The SM58 is offered with an off-on switch because it is used a lot in voice amplification applications where you may not have easy access to the amplifier controls and would like to turn off the mic feed to the system. For your application, it would not be a feature.
so does that mean mics that have a switch have a battery for amplification and if you leave it on it will go dead? the mics without a switch aren't battery operated but need to be phantom powered?

I don't mind batteries if it helps give a strong clean signal but i hate having to remember to replace batteries for every event especially when i go wireless. the receiver takes two batteries, base transmitter takes one, mic takes another, and if i use a lav thats another. its really easy to forget to turn them off and then your really screwed. Plus all of these devices only work with throw away alkaline, bad for the environment, costly, and end up having to buy in enough for bulk for savings but not too much that they expire. then you always got to store them some where and check your inventory so you don't run out. At my last event i put all new batteries in the night before but the transmitter switch got bumped on inside my video bag, so when i get to the event it worked for 5 min then died.



Quote:
An approach you can use if you have multiple people speaking at a podium is to tape your lav alongside the podium mic. You will get a good recording of whoever is speaking into the podium mic without the need to rewire each speaking. This may get a little tricky if the podium setup uses a wireless handheld microphone.
dam thats a good idea oh well i can always use that in a pinch if something goes wrong.

Quote:
The standard mics for handheld use in broadcast are the ElectroVoice RE50 and the Sennheiser MD46. The SM58 is designed for vocal performances and has a boost to the mid-range along with a cardiod pickup pattern. All of these are dynamic microphones. Pretty much bullet proof and they need no power.

Another option would be a modular mic system like AKG's 'Blueline' series. You can get a cardiod capsule for applications like this and a shotgun capsule for situations where you would like to better reject noise from the sides. Sennheiser's K6 modular microphones are aother popular choice that has a high output level for direct to camera applications, and they can be battery powered where the AKG's require phantom power. Personally, I like the sound of the Blueline mics better, but the Sennheiser's may work better for you.
thx for the advice, i already made my purchase. blue line sounds nice but way out of my price range.
Pete Cofrancesco is offline   Reply With Quote
Old May 1st, 2007, 08:25 PM   #7
Trustee
 
Join Date: Jul 2003
Location: Burlington
Posts: 1,961
Basically you need to read the manufacturer's instructions for each mic to know for sure how it operates.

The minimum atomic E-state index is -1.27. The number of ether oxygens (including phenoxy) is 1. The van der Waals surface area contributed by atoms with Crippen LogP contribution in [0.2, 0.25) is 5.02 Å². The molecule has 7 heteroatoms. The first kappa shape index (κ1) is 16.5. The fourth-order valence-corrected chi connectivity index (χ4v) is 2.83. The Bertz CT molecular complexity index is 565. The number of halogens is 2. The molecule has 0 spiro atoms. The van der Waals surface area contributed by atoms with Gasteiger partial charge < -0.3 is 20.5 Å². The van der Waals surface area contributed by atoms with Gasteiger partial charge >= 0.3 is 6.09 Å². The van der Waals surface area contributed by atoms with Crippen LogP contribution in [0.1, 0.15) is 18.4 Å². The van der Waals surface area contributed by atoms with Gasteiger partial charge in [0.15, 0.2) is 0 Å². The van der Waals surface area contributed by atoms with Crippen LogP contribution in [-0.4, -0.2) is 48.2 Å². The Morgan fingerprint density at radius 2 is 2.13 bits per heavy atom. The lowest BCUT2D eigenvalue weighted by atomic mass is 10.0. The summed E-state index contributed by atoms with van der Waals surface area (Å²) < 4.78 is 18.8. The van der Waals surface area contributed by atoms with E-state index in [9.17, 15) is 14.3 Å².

A switch on a dynamic mic like an SM58 is just used to turn off the sound coming from the mic. Think of it as a MUTE switch rather than turning any kind of power off or on. There aren't any batteries in a dynamic mic.
Some battery-powered mics have a switch for the battery, others don't have a switch. Some of them also have a mute switch but others don't.
Some phantom powered mics also have mute switches, but not many. And they won't ever have a power switch because that would make a huge "thump" in the sound when phantom power is interrupted. Again, it varies from mic to mic.

Batteries are a way of life in this business... It's just something that has to be done as part of the job.

Back to my original comment on just using one channel of your AT825. Why don't you think that will work with your Z1, leaving the other XLR input for use with a second mic? I've done this many times with the AT825, but not with a Z1. I do have a several other Sony DVCAM cameras though. As long as you point one capsule of the mic correctly and use the correct XLR output, it's perfectly fine and will give you performance about like the C1000s will.

There can be two problems with mounting a lav on the podium mic. The worst is the presenter who constantly handles the mic. The second is the potential for a hum if any metal from your mic touches any metal of the mounted mic or gooseneck in a facility with poor wiring. I like to keep my recording mic separate from the PA mic if I can. I've even put small notes on the recording mic saying "You won't hear yourself on this mic, it's recording you". The story behind that one is too long to tell here...

I have an AT2021 on order. It's a relatively inexpensive mic but only available as a package with an AT2020. It has very good specs but I'll let everyone know if it lives up to that for use in this type of podium situation. It should have much lower self-noise than the C1000s.
The ATM710 is about $30 less than the AKG and has more sensitivity. It also has a vocal type grill and pop filter system for interviews.
Let us know how the AKG compares to using one channel of the AT825 if you set up a test.
Jay Massengill is offline   Reply With Quote
Old May 3rd, 2007, 05:43 PM   #8
Trustee
 
Join Date: May 2004
Location: USA
Posts: 1,555
Quote:
Originally Posted by Jay Massengill View Post
Basically you need to read the manufacturer's